When I began my professional life as a Nanny, I kept this close as my code of ethics with my work. My agency had described my responsibilities for this first job as “everything related to the children,” that being, keeping track of their clothes, their toys, their school things, keeping all their play areas tidy and preparing them simple meals. It was easy work, and my first charges and I were able to spend hours engaged in games with very little other responsibilities to worry about. I had initiative however, and would ask my employer if there was anything else I could do around the house. When the four year old was in preschool, instead of taking a break and hanging out in a cafĂ© sipping a latte, I began to run errands. I became familiar with everything and anything my employer needed in his daily life. I learned to anticipate what he required before he realized it was a necessity.

“How did you know I wanted smoked salmon?” He would say, happily putting together his favorite afternoon snack.

By the time I had been employed for six months, he had handed to me over all the responsibilities for opening his summerhouse. I had taken a job as a Nanny but had become more of a House Manager, and was beginning to learn the skill set required for a Personal Assistant. Taking on these roles enabled me to stay gainfully employed long after the children were grown. I worked part time as a Personal Assistant for my first family long after the need for employing a nanny had come and gone. I had shown my first boss that I had ingenuity and that I was resourceful, and that I liked a challenge.

It has been interesting to me to follow the on going argument on this blog about the responsibilities of the nanny. As research for this article, I called three major Nanny agencies in three major cities. All three agencies had the same basic message: Nannies are responsible for ALL aspects of childcare, and that includes any work related duties that are directly associated with the children. Nannies wash the children’s clothes. Nannies wash the children’s dishes. Nannies clean up the children’s toys. Nannies scrub the crumbs off the car seats and the strollers. The Nanny changes the diaper pail and keeps the baby items stocked and in order. This is part of the territory that goes with the job.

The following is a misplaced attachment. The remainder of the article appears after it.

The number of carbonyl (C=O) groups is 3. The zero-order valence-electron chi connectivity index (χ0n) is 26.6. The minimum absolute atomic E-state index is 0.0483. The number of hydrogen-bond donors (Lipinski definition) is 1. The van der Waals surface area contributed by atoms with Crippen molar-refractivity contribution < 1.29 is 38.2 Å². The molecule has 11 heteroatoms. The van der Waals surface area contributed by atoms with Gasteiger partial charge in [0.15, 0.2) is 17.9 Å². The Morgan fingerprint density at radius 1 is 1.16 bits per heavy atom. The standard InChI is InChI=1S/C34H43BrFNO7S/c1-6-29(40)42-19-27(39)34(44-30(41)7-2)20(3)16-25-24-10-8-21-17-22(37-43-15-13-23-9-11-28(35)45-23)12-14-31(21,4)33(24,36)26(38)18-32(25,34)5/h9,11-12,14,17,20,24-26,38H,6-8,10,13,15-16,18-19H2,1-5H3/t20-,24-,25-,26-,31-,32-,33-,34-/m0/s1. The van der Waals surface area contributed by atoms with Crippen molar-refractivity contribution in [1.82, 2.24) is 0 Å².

Sue Collins, a placement consultant at Aunt Ann’s In House Staffing in San Francisco, one of the oldest (founded in 1958!) and most renowned agencies in the California, spoke to me at length about the process of presenting candidates for childcare for prospective families in the Bay Area. Her opinion is that the first and foremost important aspect of pairing a nanny and a family is the security that comes with using an agency such as Aunt Ann’s as her candidates are screened, have had a back ground check, have excellent references and are up to date on their CPR qualifications and have a proven clean driving record. She stresses that in the placement profession it’s not a one size fits all Nanny fit – it comes down to a personality match and communication with the family and that remains a priority above what chores she will and won’t do. Yes, she said, there are childcare professionals out there who will only do childcare. Period. And there are families out there who will hire these nannies because the expectations for their employment had already been discussed. However, Ms. Collins did point out that even when she places a newborn specialist, such as a Baby Nurse with 20 plus years experience, that employee would still tiptoe around in the middle of the night and fold laundry and sterilize bottles. Communication of the job expectation is always key. The priority is always the children, but the Nanny is responsible for the well being of the entire family. I have been placed by Aunt Ann’s for several - including my current – jobs in the Bay Area. Each and every one has had a section of my contract directly related to my responsibilities to the upkeep of the house. Let me be very clear here: I am not a housekeeper. I am, however, the keeper of the house, and beyond the immediate needs of the children I have always been responsible in every job I have ever had for everything related to the upkeep of the home, from running the dishwasher to running errands. And I love it. Personally I would be bored without errands. I asked Ms. Collins about the topic of “job creep”, that popular theme that runs through so many postings on ISYN. She, as a placement professional, saw it differently. She said that as the relationship between the nanny and the employer develops, so do the skills that the nanny has brought with her to the job. She gave the following example: One night the nanny cooks dinner for the family. The parents realize that the nanny is an incredible cook. They realize that employing a nanny who can cook for them is something that they want. The nanny realizes that in providing cooking, she is becoming an even more integral part of the household and that makes her a more valuable employee, and one with a huge bargaining chip in her next salary review, another notch on her resume for when she is ready for her next job and a glowing recommendation from her employers stating how she was willing to take up any challenge with a great attitude.